Presenter: WHAT IS YOUR FAVOURITE SPORT?

Lucky star :

I like to Gym.
Presenter: WHICH FOOTBALL CLUB ARE YOU SUPPORTING?

Lucky star :

I am a fan of Manchester United.
Presenter: WHAT IS YOUR FAVOURITE MEAL?

Lucky star :

I love anything to swallow, then beans with plantain.

Presenter: WHAT DO YOU HAVE FOR YOUR FANS?

Lucky star : 

I use this medium to say a big shout out to you all my fans, friends, well-wishers, and my producer Mr. SKAIBEAT, and my advice to you all is that you should not be discouraged on what you want to become in the future. Thank you all once again, God bless you all, God bless Nigeria.

Presenter: Thanks for joining ‘ lucky star is an Afro hip-hop talented singer Idah away Michael from Benue state popularly known as Lucky star comes out with a hot banging tune, praising God with those streets slangs that will make you catch the message of this song fast and also get you to fall in love with the rhythms of the music he titles this one “God don Answer” produced by Skaibeats…

 

Download, listen, share your

[260Music] Lucky Star – God Don Answer (New Song) Download Mp3!!

 

FACEBOOK: Luckystar Idah
INSTAGRAM: iamofficialluckystar
EMAIL: youngkingluckystar@gmail.com.

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I’m still struggling with depression’ – Former Arsenal defender Emmanuel Eboue admits

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Former Ivory Coast and Arsenal defender Emmanuel Eboue has admitted that his struggles with mental health still continues.

 

The 36-year-old opened up on French television about his battle with depression and admitted he had even considered suicide. In an emotional interview he revealed his problems started when he was suspended by FIFA from all football-related activity for one year.

 

The ban which was given as a result of failing to pay money owed to a former agent, led to the termination of his short-term contract at then Premier League side Sunderland in March 2016. Without a professional club and shattered financially after a bitter and acrimonious divorce case, he admits he had suicidal thoughts.

 

“Sometimes I would lock myself in my room for three or four days. Just thinking and asking what’s left. Even today, I still take antidepressants to help me because it is still a long road for me. But here I am hoping others would learn from this” Eboue told RMC Sport’s Le Vestiaire (The Locker Room) in France.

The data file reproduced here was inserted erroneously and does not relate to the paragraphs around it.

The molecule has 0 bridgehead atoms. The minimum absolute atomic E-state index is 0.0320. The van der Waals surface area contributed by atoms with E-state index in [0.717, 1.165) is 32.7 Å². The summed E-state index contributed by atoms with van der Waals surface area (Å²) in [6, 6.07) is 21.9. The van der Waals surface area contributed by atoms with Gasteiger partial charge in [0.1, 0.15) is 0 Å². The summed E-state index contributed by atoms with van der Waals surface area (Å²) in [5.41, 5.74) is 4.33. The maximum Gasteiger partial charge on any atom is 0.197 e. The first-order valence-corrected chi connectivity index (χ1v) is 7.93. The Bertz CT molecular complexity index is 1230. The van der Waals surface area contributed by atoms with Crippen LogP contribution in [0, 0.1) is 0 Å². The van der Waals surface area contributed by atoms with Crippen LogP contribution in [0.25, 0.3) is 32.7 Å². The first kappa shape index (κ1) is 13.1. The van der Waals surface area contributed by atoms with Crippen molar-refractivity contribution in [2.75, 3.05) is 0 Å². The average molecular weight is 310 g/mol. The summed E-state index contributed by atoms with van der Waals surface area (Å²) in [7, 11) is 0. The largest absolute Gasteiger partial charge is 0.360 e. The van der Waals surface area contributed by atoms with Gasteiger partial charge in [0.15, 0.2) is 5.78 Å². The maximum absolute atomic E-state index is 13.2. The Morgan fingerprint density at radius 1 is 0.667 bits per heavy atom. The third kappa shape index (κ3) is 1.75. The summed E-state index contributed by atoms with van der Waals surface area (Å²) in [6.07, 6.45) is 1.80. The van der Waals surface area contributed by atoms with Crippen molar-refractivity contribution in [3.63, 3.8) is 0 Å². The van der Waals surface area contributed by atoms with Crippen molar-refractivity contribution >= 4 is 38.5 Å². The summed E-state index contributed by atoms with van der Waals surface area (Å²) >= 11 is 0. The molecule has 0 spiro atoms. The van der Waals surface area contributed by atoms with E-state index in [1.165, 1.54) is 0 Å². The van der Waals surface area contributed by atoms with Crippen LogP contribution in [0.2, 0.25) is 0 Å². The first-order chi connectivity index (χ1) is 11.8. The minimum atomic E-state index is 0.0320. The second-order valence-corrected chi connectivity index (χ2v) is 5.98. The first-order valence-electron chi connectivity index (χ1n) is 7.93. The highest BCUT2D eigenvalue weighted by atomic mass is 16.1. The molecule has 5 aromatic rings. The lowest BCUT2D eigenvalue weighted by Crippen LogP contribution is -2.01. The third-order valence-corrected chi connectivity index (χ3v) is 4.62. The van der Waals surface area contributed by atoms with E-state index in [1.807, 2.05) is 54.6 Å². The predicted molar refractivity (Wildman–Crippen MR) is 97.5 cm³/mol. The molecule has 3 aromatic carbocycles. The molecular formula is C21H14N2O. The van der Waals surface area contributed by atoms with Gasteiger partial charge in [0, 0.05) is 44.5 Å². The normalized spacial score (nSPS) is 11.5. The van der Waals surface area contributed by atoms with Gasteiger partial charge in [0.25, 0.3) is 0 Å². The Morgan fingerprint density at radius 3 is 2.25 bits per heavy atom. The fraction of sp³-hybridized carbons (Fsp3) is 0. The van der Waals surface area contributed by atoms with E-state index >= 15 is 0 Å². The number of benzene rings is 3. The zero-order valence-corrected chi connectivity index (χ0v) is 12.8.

“Being away from a competitive football pitch for a year was heartbreaking. I had to train by myself, and I was really ashamed because people looked at me differently. Some would say ‘look it’s Eboue, a Uefa Champions League finalist with Arsenal in 2006’, to them it was surprising or shocking.

“Personally, I prefer to train in the morning, but there were people who were training at that time. They’d come to take a picture and post it all over [social media]. So I left to train at night.”

As things got worse he began to lie to his family.  “I couldn’t train during the day and too embarrassed to stay at home. My children always asked me when I was going to return to the field, so whenever I stepped out in the morning, I pretended to go to work.

“Unbeknown to my children I was staying outside and returning home when they were already in bed. I didn’t want them to ask me why they didn’t see me play on television.”

After a time away from the media spotlight, to focus on his recovery, Eboue has recently been more willing to be seen in public.  As well his appearance on French TV he played for an Arsenal’s Legends side against a Real Madrid Legends team last year.

 

Eboue, who is now retired from football, scored three goals in 79 appearances for Ivory Coast including at two World Cups (2006 and 2010) and five Africa Cup of Nations. At club level he spent eight seasons at Arsenal after arriving from Belgian side Beveren in 2004, before moving to Turkey in 2011, where he won three Turkish Super Lig titles and five domestic trophies with Galatasaray.

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Super Eagles defender Semi Ajayi reacts after being dropped by coach Rohr from 23-man squad for 2019 AFCON

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Nigerian footballer,  Semi Ajayi who plays as a defender or defensive midfielder for Championship club Rotherham United has expressed his disappointment after being dropped by coach Gernot Rohr from the Super Eagles’ squad for the 2019 Africa Cup of Nations in Egypt.

According to the 25-year-old defender, he is gutted over the coach’s decision to drop him but he’ll be supporting the team until the end.

Posting to his Instagram page, Semi who was dropped alongside Leicester City striker, Kelechi Iheanacho, wrote:

‘ Wishing my brothers the best of luck at the upcoming #AFCON2019. It’s been a privilege to have been part of this squad and as much as I’m gutted that I can’t make it I wish every one linked with the Super Eagles the very best of luck this summer. I will be supporting the team until the end. Go and make Nigeria proud my brothers ?????? S.A.’